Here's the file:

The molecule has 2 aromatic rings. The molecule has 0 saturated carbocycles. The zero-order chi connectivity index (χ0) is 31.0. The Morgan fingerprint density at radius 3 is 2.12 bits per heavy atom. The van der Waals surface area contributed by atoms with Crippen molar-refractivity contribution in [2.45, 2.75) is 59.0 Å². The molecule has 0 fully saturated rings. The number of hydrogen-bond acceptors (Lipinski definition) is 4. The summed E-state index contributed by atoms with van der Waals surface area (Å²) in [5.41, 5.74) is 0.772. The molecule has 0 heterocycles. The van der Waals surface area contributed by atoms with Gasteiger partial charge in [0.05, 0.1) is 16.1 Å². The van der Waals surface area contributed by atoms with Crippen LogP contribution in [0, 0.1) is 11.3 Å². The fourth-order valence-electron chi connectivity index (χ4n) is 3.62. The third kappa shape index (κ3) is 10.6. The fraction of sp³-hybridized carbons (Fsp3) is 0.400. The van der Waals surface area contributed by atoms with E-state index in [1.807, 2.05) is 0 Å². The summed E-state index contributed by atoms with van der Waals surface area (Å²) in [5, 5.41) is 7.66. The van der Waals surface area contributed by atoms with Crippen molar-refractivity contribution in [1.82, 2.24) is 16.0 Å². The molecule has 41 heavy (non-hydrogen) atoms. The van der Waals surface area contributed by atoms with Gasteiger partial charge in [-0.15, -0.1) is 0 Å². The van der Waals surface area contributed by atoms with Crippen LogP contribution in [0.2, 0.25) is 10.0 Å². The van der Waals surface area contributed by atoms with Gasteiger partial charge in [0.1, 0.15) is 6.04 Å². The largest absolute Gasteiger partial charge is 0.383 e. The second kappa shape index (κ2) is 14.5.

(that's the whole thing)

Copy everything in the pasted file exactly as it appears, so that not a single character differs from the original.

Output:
The molecule has 2 aromatic rings. The molecule has 0 saturated carbocycles. The zero-order chi connectivity index (χ0) is 31.0. The Morgan fingerprint density at radius 3 is 2.12 bits per heavy atom. The van der Waals surface area contributed by atoms with Crippen molar-refractivity contribution in [2.45, 2.75) is 59.0 Å². The molecule has 0 fully saturated rings. The number of hydrogen-bond acceptors (Lipinski definition) is 4. The summed E-state index contributed by atoms with van der Waals surface area (Å²) in [5.41, 5.74) is 0.772. The molecule has 0 heterocycles. The van der Waals surface area contributed by atoms with Gasteiger partial charge in [0.05, 0.1) is 16.1 Å². The van der Waals surface area contributed by atoms with Crippen LogP contribution in [0, 0.1) is 11.3 Å². The fourth-order valence-electron chi connectivity index (χ4n) is 3.62. The third kappa shape index (κ3) is 10.6. The fraction of sp³-hybridized carbons (Fsp3) is 0.400. The van der Waals surface area contributed by atoms with E-state index in [1.807, 2.05) is 0 Å². The summed E-state index contributed by atoms with van der Waals surface area (Å²) in [5, 5.41) is 7.66. The van der Waals surface area contributed by atoms with Crippen molar-refractivity contribution in [1.82, 2.24) is 16.0 Å². The molecule has 41 heavy (non-hydrogen) atoms. The van der Waals surface area contributed by atoms with Gasteiger partial charge in [-0.15, -0.1) is 0 Å². The van der Waals surface area contributed by atoms with Crippen LogP contribution in [0.2, 0.25) is 10.0 Å². The van der Waals surface area contributed by atoms with Gasteiger partial charge in [0.1, 0.15) is 6.04 Å². The largest absolute Gasteiger partial charge is 0.383 e. The second kappa shape index (κ2) is 14.5.